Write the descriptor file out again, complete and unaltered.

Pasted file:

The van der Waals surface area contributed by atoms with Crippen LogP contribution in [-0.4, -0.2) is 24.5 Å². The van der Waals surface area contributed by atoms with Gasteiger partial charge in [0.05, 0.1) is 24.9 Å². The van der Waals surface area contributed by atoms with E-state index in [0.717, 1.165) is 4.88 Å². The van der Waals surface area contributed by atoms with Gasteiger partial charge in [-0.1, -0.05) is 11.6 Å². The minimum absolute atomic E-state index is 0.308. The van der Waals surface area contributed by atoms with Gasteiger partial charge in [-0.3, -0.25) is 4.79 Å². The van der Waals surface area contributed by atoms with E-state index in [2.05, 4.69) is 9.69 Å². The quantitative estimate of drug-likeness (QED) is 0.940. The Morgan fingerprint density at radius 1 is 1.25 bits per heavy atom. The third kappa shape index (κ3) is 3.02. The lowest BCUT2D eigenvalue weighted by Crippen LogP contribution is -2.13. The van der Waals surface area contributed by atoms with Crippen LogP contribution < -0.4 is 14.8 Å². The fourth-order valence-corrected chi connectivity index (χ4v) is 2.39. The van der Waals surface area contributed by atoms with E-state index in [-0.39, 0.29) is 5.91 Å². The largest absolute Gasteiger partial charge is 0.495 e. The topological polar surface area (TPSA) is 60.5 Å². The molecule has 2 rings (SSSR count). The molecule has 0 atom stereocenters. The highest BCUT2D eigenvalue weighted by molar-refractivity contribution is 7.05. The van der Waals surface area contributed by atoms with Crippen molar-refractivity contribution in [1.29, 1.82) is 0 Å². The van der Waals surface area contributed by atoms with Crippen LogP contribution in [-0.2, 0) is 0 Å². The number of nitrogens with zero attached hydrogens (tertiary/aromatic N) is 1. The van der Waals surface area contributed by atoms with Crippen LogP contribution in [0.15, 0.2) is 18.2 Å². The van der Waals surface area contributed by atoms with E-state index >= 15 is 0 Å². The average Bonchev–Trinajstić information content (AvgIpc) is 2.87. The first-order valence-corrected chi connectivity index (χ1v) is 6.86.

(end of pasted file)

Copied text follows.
The van der Waals surface area contributed by atoms with Crippen LogP contribution in [-0.4, -0.2) is 24.5 Å². The van der Waals surface area contributed by atoms with Gasteiger partial charge in [0.05, 0.1) is 24.9 Å². The van der Waals surface area contributed by atoms with E-state index in [0.717, 1.165) is 4.88 Å². The van der Waals surface area contributed by atoms with Gasteiger partial charge in [-0.1, -0.05) is 11.6 Å². The minimum absolute atomic E-state index is 0.308. The van der Waals surface area contributed by atoms with Gasteiger partial charge in [-0.3, -0.25) is 4.79 Å². The van der Waals surface area contributed by atoms with E-state index in [2.05, 4.69) is 9.69 Å². The quantitative estimate of drug-likeness (QED) is 0.940. The Morgan fingerprint density at radius 1 is 1.25 bits per heavy atom. The third kappa shape index (κ3) is 3.02. The lowest BCUT2D eigenvalue weighted by Crippen LogP contribution is -2.13. The van der Waals surface area contributed by atoms with Crippen LogP contribution < -0.4 is 14.8 Å². The fourth-order valence-corrected chi connectivity index (χ4v) is 2.39. The van der Waals surface area contributed by atoms with E-state index in [-0.39, 0.29) is 5.91 Å². The largest absolute Gasteiger partial charge is 0.495 e. The topological polar surface area (TPSA) is 60.5 Å². The molecule has 2 rings (SSSR count). The molecule has 0 atom stereocenters. The highest BCUT2D eigenvalue weighted by molar-refractivity contribution is 7.05. The van der Waals surface area contributed by atoms with Crippen molar-refractivity contribution in [1.29, 1.82) is 0 Å². The van der Waals surface area contributed by atoms with Crippen LogP contribution in [-0.2, 0) is 0 Å². The number of nitrogens with zero attached hydrogens (tertiary/aromatic N) is 1. The van der Waals surface area contributed by atoms with Crippen LogP contribution in [0.15, 0.2) is 18.2 Å². The van der Waals surface area contributed by atoms with E-state index >= 15 is 0 Å². The average Bonchev–Trinajstić information content (AvgIpc) is 2.87. The first-order valence-corrected chi connectivity index (χ1v) is 6.86.